Usually the deviation of the pitch is meassured in cent. One cent is one percent of one semitone. So, if the difference of a semitone is 10Hz, 0ne cent equals 0.1Hz. A deviation of 3 cent and less is considered to be in tune, more than that is out of tune. For the low E string (82.4Hz) that is a frequency range of approximately 82.3 to 82.5Hz. The A String (110Hz) is in tune, if it's frequency ranges between 109.8 and 110.2Hz. The high e-string (329.6Hz) is in tune between 329.0 and 330.2Hz. The reason why this is not linear is because the difference frequency that makes a semitone is not constant. If you want to determine the frequency of an A# and you have the frequency of the A (110Hz), you have to multiply the 110Hz with 2^(1/12), which is 1.059463.... Thus the A# has a frequency of 116.54Hz. Ok, I guess, I am getting too scientific again :)))

Tuning by ear is usually a comparison of two tones. That can be either the same tone or tone of a certian interval like an octave (or a 4th or a 5th). If you play those tones one after the other, it can be pretty hard to tell, if both tones are in the same pitch or not. When sounding at the same time, it is not that much of a problem.

When two tones are mixed (added) that are almost the same pitch, something like shown above happens. The amplitude (volume) of the resulting sound is modulated with aproximately the difference frequency of the two tones. That means if one tone is 440 Hz the other is 441Hz, you will hear a modulation with 1 Hz. If the difference is 10 Hz, the sound will be modulated with 10 Hz - this is really out of tune and produces a ringing sound. It is pretty obvious that the higher harmonics you use for tuning, the higher will be the difference frequency in Hz and the more accurate you can tune your guitar. This is why usually harmonics are used for tuning a guitar by ear.

Generating those harmonics is pretty simple. You touch the string over a certain fret (don't push it down on the fret board!) before you pick it and then take away that finger again. This way is vibrates one a multiple frequency of the fundamental wave. Keep in mind that the higher the harmonics, the closer you have to pick to the bridge. The harmonic that results from touching the string over the 12th fret is an octave, the 7th fret produces an octave plus a fifth, the 5th fret produces a harmonic that is 2 octaves higher.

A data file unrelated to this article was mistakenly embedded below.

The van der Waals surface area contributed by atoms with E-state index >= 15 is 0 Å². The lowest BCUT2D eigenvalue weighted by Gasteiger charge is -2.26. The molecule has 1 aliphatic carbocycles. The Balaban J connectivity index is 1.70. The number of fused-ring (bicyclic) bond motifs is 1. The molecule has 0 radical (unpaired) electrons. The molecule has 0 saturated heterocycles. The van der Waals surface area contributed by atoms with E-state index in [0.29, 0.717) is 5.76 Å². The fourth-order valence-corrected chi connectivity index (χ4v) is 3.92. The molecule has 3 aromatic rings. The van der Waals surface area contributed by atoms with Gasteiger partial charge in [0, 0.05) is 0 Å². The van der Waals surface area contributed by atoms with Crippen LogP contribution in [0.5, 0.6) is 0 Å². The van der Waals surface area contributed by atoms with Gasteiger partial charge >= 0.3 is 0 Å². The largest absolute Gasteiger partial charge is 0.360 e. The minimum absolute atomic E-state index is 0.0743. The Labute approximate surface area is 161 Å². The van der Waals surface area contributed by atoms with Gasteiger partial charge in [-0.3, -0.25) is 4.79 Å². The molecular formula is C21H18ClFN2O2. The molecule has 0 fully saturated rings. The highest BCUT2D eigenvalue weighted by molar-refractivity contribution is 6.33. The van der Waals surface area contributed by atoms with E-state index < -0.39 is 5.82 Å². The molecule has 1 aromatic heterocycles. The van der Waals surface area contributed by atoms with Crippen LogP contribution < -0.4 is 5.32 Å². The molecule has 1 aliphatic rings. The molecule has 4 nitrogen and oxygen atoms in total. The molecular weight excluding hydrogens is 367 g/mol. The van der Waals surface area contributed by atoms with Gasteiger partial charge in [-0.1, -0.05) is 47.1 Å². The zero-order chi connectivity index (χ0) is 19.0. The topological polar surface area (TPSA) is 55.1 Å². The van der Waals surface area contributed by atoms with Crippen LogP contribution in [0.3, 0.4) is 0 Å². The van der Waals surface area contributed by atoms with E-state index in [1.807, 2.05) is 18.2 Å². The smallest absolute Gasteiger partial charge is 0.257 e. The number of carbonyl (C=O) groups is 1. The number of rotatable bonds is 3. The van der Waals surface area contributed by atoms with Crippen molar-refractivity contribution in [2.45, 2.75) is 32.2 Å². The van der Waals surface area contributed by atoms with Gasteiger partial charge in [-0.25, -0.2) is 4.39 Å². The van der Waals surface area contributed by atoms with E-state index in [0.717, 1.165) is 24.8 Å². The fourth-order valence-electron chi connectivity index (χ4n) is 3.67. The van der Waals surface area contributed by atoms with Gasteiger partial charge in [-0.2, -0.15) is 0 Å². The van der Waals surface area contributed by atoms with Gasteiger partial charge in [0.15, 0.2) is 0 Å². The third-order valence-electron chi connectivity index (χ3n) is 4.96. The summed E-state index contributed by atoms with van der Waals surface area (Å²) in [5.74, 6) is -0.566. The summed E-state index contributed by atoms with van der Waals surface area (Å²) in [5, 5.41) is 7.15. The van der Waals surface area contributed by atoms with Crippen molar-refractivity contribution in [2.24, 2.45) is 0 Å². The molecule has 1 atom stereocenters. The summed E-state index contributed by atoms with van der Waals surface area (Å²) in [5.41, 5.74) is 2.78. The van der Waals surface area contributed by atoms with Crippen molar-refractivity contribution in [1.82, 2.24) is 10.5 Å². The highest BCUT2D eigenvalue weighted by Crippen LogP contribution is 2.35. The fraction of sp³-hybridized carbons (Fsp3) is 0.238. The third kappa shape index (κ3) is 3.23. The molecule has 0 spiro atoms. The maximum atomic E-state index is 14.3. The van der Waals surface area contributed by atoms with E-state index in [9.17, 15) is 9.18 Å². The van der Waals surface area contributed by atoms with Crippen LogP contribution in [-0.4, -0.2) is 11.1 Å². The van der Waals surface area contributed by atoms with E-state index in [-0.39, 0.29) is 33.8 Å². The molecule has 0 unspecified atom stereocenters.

Usually the guitar strings are tuned to E, A, D, G, B, e. The interval between the strings is a 4th, there is one exception, though. The interval between the G and the B string is a major 3rd. This is why the B string is always tune a bit differntly than the other strings.

First methode: Tuning without harmonics.
Tune the low E string to a reference tone from a piano or any other instrument or a pitch fork or a tuning pipe etc.
Then hold down the E string at the 5th fret (that is a 4th higher = A). Then play the E string and the A string at the same time. Compair the two tones like described before and tune the A string til if matches the tone that is played on the E string. Then fret the A string at the 5th fret and do the same to the D string and so on. For tuning the B string you have to fret the G string at the 4th fret (remeber, it's only a major 3rd). The high e-string can be tuned like all other strings by fretting the B string at the 5th fret.


Don't forget to check the tuning after you have finished the coarse tuning and repeat the whole process if some fine tuning is required.

Second methode: Making use of the harmonics.
This is more accurate than the first methode. First you have to tune the E-string to the picth of a reference tone (piaono, guitar or everything mentioned for the 1st methode). Then you play the harmonic at the 5th fret of the E string and compare it to the harmonic at the 7th fret of the A string until the A string is in tune. Then you tune the D string (harmonic: A:5th fret, D:7th fret) and so on. The B string is an exception again. You play the harmonic at teh 12th fret of the G string and fret the B string at the 8th fret. The high e string is tuned either in the same way like E to G or you can play the harmonic at the 12th fret of the B string and compare it to the harmonic at the 7th fret of the high e string. The difference of these tones is an octave and a detuning can be noticed as simple as if it were the same tones.

I suggest to use the first methode for coarse tuning and the 2nd methode for fine tuning. There are some other methodes that I didn't mention, but they are kinda derived from the methodes mentioned above.

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Last modified on Friday, 2. January 2009